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A Chorus Line at Miller Outdoor Theatre is Free and Great

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The set-up:

A Chorus Line has a unique development history, as it stemmed from Broadway "gypsies" (dancers) recording their life stories, and these then being shaped into a musical, with Joseph Papp's Public Theatre in lower Manhattan providing, for 15 months, rehearsal space, and costumes, and special reduced-rate Equity (union) contracts. The Public Theatre's off-Broadway production sold out immediately, with great advance "buzz", and the musical moved to Broadway in July, 1975 to become, after 15 years and 6,137 performances, Broadway's then longest running musical. It garnered nine Tony awards.

The execution:

As would be expected from its origin, this is very much a dance musical, with dynamic dancing, some solo but mostly ensemble, but the songs soar as well, as they are rich in emotion, and can deliver energetic drive or plaintive involvement. The lyrics can be witty or heart-breaking., and the book (storyline) delivers on suspense, and an arc that builds to a powerful denouement. In short, the original production did everything right, and the TUTS production continues the dream.

Check out our interview with Martin Harvey who plays director Zach

Set on a bare stage, many dancers are auditioning for a Broadway musical, which will need just four men and four women. Some dancers are cut early, leaving 17 to continue the audition process, run by the director and choreographer Zack (Martin Harvey) and his assistant Larry (Rob Flebbe). The opening ensemble dance number 'I Hope I Get It" is simply wonderful, and its force and energy let us know immediately that something special is afoot, launching the show into the stratosphere.

Zach asks the dancers to describe their lives, and these are gripping indeed. There are too many standout numbers and performers to describe them all, but some show-stoppers follow. Kristen Paulicelli is Val, and she delivers "Dance Ten, Looks Three" with an admirable vivacity, confidence, and lilting bounce. Val believes in cosmetic enhancement, and the song's second title is "Tits and Ass". Jordan Fife Hunt is Paul, whose journey from effeminacy to manhood is charted in more detail than the others, and he nails the role, finding the truth in the telling.

Logan Keslar is Buffalo-born Bobby, who finds all the humor and adds some of his own about growing up gay in Buffalo, "where suicide is redundant". Alissa LaVergne is Sheila, experienced, sassy and wise, and she delivers in spades. Jessica Lee Goldyn is Cassie, getting back in the chorus after some solo turns and a sojourn in Hollywood -she dances beautifully and made me understand in "The Music and the Mirror" why doing what one loves is the most important thing in the world.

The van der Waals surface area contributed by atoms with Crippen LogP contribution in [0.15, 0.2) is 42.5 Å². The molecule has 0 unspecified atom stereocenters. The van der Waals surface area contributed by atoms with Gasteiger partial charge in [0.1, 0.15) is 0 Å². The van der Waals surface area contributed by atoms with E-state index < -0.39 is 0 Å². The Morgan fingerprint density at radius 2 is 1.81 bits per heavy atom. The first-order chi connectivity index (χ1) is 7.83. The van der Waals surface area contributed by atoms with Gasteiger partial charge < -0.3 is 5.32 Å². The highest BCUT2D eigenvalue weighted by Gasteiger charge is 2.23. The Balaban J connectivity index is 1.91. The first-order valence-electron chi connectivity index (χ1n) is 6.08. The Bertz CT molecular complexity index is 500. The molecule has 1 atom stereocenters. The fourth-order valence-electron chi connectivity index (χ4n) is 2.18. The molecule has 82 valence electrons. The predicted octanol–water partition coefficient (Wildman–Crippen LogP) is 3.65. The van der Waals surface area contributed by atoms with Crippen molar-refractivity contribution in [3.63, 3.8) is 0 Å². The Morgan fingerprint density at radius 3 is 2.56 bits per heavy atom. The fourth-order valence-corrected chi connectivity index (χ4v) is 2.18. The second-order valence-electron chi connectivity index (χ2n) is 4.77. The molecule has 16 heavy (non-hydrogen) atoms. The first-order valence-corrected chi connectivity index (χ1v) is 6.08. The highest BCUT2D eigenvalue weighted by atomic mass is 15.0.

As a married couple auditioning together, Julia Krohn is delightful as Kristine, a ditzy, largely inarticulate dancer, and Mike Cannon as her supportive husband Al is warm and ebullient - we see the love. Jolina Javier as the diminutive Connie is charmingly pragmatic. Harvey as director Zach finds the authority and the urgency, and is a great dancer himself, though his British birth leads him pronounce "dancing: as "doncing". Zach and Cassie have a history together, adding a minor subplot.

In the original production, Michael Bennett put all this together, producing, directing and choreographing, the latter with Bob Avian. Marvin Hamlisch wrote the inspired music, Edward Kleban the terse, telling lyrics, and James Kirkwood and Nicholas Dante the book, based on the tape-recorded narrations. The TUTS production is directed and choreographed by Mitzi Hamilton, with long links to A Chorus Line. She was the original inspiration for Val, and performed the role on B'way and in London, and she has kept the creative genius alive. There were a very few minor technical flubs the performance I attended, too minor to interfere with having the time of my life.

The verdict:

This is a musical which clicks on all cylinders, providing a strong narrative, melodies that linger, witty lyrics, and an overwhelming, heart-rending look at humanity itself, with its all-too-human flaws and its indomitable spirit. It is an experience to be treasured.

A Chorus Line continues through July 21 at 8:15 pm, from TUTS (Theatre Under The Stars), at Miller Outdoor Theatre, 6000 Hermann Park Drive. Admission is free. For information or ticketing, call 281-373-3386 or contact www.milleroutdooorheatre.com.

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Join the Press community and help support independent local journalism in Houston.


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